###############################################################################
### Compute Bayes factors after a replication study (t-test)
### to find out whether the original findings are replicated
### Last revised: 19-7-2013
### Author: Josine Verhagen, A.J.Verhagen@uva.nl
### www.josineverhagen.com
### INPUT: t original, n original, t replication, n replication
### OUTPUT: Replication Bayes factor, JZS Bayes factors one and two sided,
### Bayes factor Bayarri and Mayoral, Meta-analysis Bayes factor,
### prior and posterior distributions for effect size
###############################################################################
# clears workspace:
rm(list=ls(all=TRUE))
# Set work directory (replace with own path)
#dir <- "C:/Users/Josine/Documents/My Dropbox/UVA/JosineEJ/Replicationprior/Code/"
#WB <- "C:/Users/Josine/WinBUGS14"
dir <- "C:/Users/averhag2/Dropbox/UVA/JosineEJ/ReplicationPrior/Code/"
setwd(dir)
# Load and if necessary install the required libraries
library(R2WinBUGS) # Only necessary for posterior plots for JZS prior
library(MCMCpack)
# Load the functions necessary to compute the replication prior (file saved in work directory)
source(paste(dir,'Repfunctionspack.R', sep = ""))
####################################################################
#From raw data, first compute trep, the t value from the replication
####################################################################
x <- rnorm(100,.5,1)
y <- rnorm(100,0,1)
# Make sure to input the vectors in the order of the original study.
#########################
#For a one sample t-test:
#########################
# For a one sample test:
trep <- t.test(x,y, paired = TRUE)$statistic
n2 <- length(x)
#Example: get data from original study, t and n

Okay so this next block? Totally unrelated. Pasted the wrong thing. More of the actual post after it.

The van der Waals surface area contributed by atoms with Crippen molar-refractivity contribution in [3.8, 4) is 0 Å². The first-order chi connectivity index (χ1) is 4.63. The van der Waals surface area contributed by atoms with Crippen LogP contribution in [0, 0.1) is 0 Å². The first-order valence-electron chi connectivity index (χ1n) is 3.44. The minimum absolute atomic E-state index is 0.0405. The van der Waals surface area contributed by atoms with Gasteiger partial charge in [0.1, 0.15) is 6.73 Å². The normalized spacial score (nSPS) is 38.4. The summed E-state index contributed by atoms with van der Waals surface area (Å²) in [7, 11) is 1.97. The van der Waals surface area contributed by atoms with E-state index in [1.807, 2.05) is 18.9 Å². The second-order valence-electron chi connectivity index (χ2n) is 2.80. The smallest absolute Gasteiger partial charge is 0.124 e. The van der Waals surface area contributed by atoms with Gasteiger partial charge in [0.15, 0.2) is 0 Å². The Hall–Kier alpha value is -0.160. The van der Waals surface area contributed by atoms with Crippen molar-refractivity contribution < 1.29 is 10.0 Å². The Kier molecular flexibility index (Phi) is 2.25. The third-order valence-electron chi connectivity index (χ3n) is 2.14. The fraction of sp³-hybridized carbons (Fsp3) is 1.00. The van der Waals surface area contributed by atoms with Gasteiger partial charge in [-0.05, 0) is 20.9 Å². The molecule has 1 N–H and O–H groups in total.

tobs <- 2 # t observed in the original study
n1 <- 50 # number of subjects in the original study
### Function to compute all relevant Bayes factors for replication: ###
# Independent JZS Bayes factors in Original and Replication studies, one and two sided. BF10, H1 (effect) vs H0 (no effect)
# Replication Bayes factors: Is the effect the same as in the original study or zero? BF10, H1 (effect size = posterior original study) vs H0 (effect szie = 0)
# Bayarri and Mayoral Bayes Factor: is the replicated effect size equal to the original or different? BF01, H0 (same effect size) vs H1 (different effect size)
# Meta-analysis Bayes factor: combining all effect sizes. BF10, H1 (there is an overall effect) vs H0 (there is no overall effect).
BFSALL(tobs,trep,n1,n2, Type = "ALL")
### Plots for one and two-sided independent JZS Bayes factors: normalized ###
### Savage Dickey Bayes factor output ###
# To make these plots, you need WinBUGS. You can download it:
# http://www.mrc-bsu.cam.ac.uk/bugs/winbugs/contents.shtml
# Check where the program folder is and insert in as WB=
# The default is: WB ="c:/Program Files/WinBUGS14"
WB ="c:/Program Files/WinBUGS14"
# Original
PlotJZS(tobs,n1, WB=WB)
# Replication two-sided
PlotJZS(trep,n2, WB=WB)
# Replication one-sided Upper
PlotJZS(trep,n2, side=2, WB=WB)
# Replication one-sided Lower
#PlotJZS(trep,n2, side=1, WB=WB)